Figure 6 The tunica expansion procedure. (A) After subcoronal incision with penile degloving and dissection of the neurovascular bundle, the tunica expansion procedure is performed with transverse “lengthening” (5–8 mm in length) and staggered incisions (spaced 2–3 mm apart) positioned on the tunica albuginea in a meshed pattern before an inflatable penile prosthesis placement and Tachosil grafting (Baxter Healthcare, Deerfield, IL, USA). (B) A representative tunica expansion procedure patient with IPP in place. IPP, inflatable penile prosthesis.

This review aims to provide an update on the expanding literature regarding techniques to preserve and enhance penile length. Notable updates include advancements with penile traction therapy with the development of the RestoreX (Pathright Medical, Plymouth, MN, USA) (28) for use in the pre-operative setting prior to IPP implantation and the introduction of the TEP and auxetic expansion strategies for achieving increased corporal length and girth (52).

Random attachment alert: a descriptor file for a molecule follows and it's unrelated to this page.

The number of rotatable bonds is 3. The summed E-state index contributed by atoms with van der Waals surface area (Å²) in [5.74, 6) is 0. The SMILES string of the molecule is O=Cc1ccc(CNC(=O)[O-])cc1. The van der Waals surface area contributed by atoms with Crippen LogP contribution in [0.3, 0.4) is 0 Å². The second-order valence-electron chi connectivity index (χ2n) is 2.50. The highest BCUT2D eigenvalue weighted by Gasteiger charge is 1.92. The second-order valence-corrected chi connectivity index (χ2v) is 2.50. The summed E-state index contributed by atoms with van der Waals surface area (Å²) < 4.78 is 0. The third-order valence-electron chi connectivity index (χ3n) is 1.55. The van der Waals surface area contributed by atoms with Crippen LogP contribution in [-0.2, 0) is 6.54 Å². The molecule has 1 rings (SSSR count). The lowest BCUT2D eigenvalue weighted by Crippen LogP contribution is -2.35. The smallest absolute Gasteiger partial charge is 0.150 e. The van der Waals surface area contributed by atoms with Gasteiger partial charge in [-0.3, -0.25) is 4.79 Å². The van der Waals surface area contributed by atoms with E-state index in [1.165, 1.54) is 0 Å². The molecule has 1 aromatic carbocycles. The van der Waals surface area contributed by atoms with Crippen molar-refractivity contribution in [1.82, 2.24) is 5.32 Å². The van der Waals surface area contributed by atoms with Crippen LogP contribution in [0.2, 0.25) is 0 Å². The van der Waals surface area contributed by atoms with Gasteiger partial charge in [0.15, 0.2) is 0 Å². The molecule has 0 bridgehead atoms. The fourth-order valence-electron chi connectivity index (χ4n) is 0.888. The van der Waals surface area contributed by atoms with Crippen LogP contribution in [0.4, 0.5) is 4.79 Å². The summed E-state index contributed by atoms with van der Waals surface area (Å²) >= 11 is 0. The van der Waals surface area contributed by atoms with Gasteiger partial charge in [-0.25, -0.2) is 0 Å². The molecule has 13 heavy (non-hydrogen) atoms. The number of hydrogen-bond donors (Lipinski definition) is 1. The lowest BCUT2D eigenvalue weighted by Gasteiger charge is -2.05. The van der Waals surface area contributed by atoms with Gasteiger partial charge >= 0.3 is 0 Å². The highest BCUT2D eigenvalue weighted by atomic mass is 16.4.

Patient selection and setting realistic expectations are imperative prior to treatment selection (1). Preoperative discussion may reveal more generalized psychiatric problems such as body dysmorphic disorder, and in these cases, involvement of a mental health specialist would be of great value (58). Furthermore, extensive patient and partner counseling is paramount to set proper expectations before surgery. The use of pre-operative and post-operative protocols are not well studied in a randomized manner; however, published reports suggest improvement in outcomes of length and girth. These protocols are largely patient driven, and when appropriately performed with patient compliance, positive results have been seen. Additionally, device selection is an important component of PP surgery. Numerous devices exist, but the two traditional manufacturers for penile implant in the USA are Coloplast and Boston Scientific (59). From these companies, devices include the Titan (Coloplast, Minneapolis, MN, USA), Genesis Malleable (Coloplast), AMS 700 LGX (Boston Scientific, Marlborough, MA, USA), AMS 700 CX (Boston Scientific), AMS 700 CXR (Boston Scientific), Tactra (Boston Scientific). Also, a 2-piece IPP exists the AMS Ambicor (Boston Scientific). While the nuances of each device are out of the scope of this paper, and all devices, can be used during concurrent PLP, 1 device emphasizes length expansion in those without fibrosis or scarring, the AMS 700 LGX (Boston Scientific). In a prospective study of 45 patients, those who underwent AMS 700 LGX (Boston Scientific) implantation had a mean 10% increase (1.3±0.4 cm) from baseline to 12 months, and an 80% satisfaction rate with penile length without concomitant PLP’s (60). However, another prior, single armed, prospective, two-center study, this device was able to maintain SPL in only 23.1% of patients. They suggest that implantation of the AMS 700 LGX (Boston Scientific) cylinders alone are not sufficient for increasing SPL, but acknowledge that this was prior to their post-operative inflation protocol being implemented that may have improved outcomes (61). More recently a newer company Rigicon (Ronkonkoma, NY, USA) is offering an IPP that also promotes length and girth expansion, the Infla10 AX. Initial studies with all of their implants have shown freedom from revision comparable to the existing devices, however they are still in the process of obtaining Food and Drug Administration (FDA) clearance in the US (59,62). The Rigicon implants are already available in many countries outside the US, however, initial published studies report on the first 545 patients implanted with all Rigicon Infla10 devices (34.7% of which are Infla 10 AX), and report similar safety data for mechanical failure, device infection, but do not report on real world impact on penile length preservation (62). The discussion of which PP should be utilized is another of the many nuances involved in these operations, unfortunately, most manuscripts at this time do not publish their specific device utilization, so direct comparisons is difficult to perform. Future papers on PLP can hopefully be transparent on specific device usage to allow for further evaluation and insight on optimal implant for selected PLP approaches. In combination with device selection, the intraoperative PLP approaches discussed can restore and/or preserve length for patients undergoing PP insertion and although low complication rates are reported, those that have been seen can be devastating.